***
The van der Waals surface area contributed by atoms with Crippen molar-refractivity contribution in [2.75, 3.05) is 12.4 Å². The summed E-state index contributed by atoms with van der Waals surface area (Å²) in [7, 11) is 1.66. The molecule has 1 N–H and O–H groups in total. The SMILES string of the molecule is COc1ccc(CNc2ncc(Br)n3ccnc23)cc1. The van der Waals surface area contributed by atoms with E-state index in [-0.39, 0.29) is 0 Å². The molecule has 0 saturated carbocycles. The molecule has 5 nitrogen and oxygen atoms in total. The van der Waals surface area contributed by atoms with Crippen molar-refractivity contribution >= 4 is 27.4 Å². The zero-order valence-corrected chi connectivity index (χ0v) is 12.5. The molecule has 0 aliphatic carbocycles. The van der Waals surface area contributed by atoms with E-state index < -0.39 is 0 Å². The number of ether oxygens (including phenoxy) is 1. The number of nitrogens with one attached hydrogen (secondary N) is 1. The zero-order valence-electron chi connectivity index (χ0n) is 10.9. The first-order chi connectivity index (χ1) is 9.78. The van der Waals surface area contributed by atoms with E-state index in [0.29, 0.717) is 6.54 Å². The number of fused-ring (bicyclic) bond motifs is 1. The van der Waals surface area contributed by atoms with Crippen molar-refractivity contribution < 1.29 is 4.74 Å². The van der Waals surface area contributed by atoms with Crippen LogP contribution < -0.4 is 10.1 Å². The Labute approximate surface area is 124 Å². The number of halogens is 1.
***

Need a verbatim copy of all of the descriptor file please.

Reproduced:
The van der Waals surface area contributed by atoms with Crippen molar-refractivity contribution in [2.75, 3.05) is 12.4 Å². The summed E-state index contributed by atoms with van der Waals surface area (Å²) in [7, 11) is 1.66. The molecule has 1 N–H and O–H groups in total. The SMILES string of the molecule is COc1ccc(CNc2ncc(Br)n3ccnc23)cc1. The van der Waals surface area contributed by atoms with E-state index in [-0.39, 0.29) is 0 Å². The molecule has 0 saturated carbocycles. The molecule has 5 nitrogen and oxygen atoms in total. The van der Waals surface area contributed by atoms with Crippen molar-refractivity contribution >= 4 is 27.4 Å². The zero-order valence-corrected chi connectivity index (χ0v) is 12.5. The molecule has 0 aliphatic carbocycles. The van der Waals surface area contributed by atoms with E-state index < -0.39 is 0 Å². The number of ether oxygens (including phenoxy) is 1. The number of nitrogens with one attached hydrogen (secondary N) is 1. The zero-order valence-electron chi connectivity index (χ0n) is 10.9. The first-order chi connectivity index (χ1) is 9.78. The van der Waals surface area contributed by atoms with E-state index in [0.29, 0.717) is 6.54 Å². The number of fused-ring (bicyclic) bond motifs is 1. The van der Waals surface area contributed by atoms with Crippen molar-refractivity contribution < 1.29 is 4.74 Å². The van der Waals surface area contributed by atoms with Crippen LogP contribution < -0.4 is 10.1 Å². The Labute approximate surface area is 124 Å². The number of halogens is 1.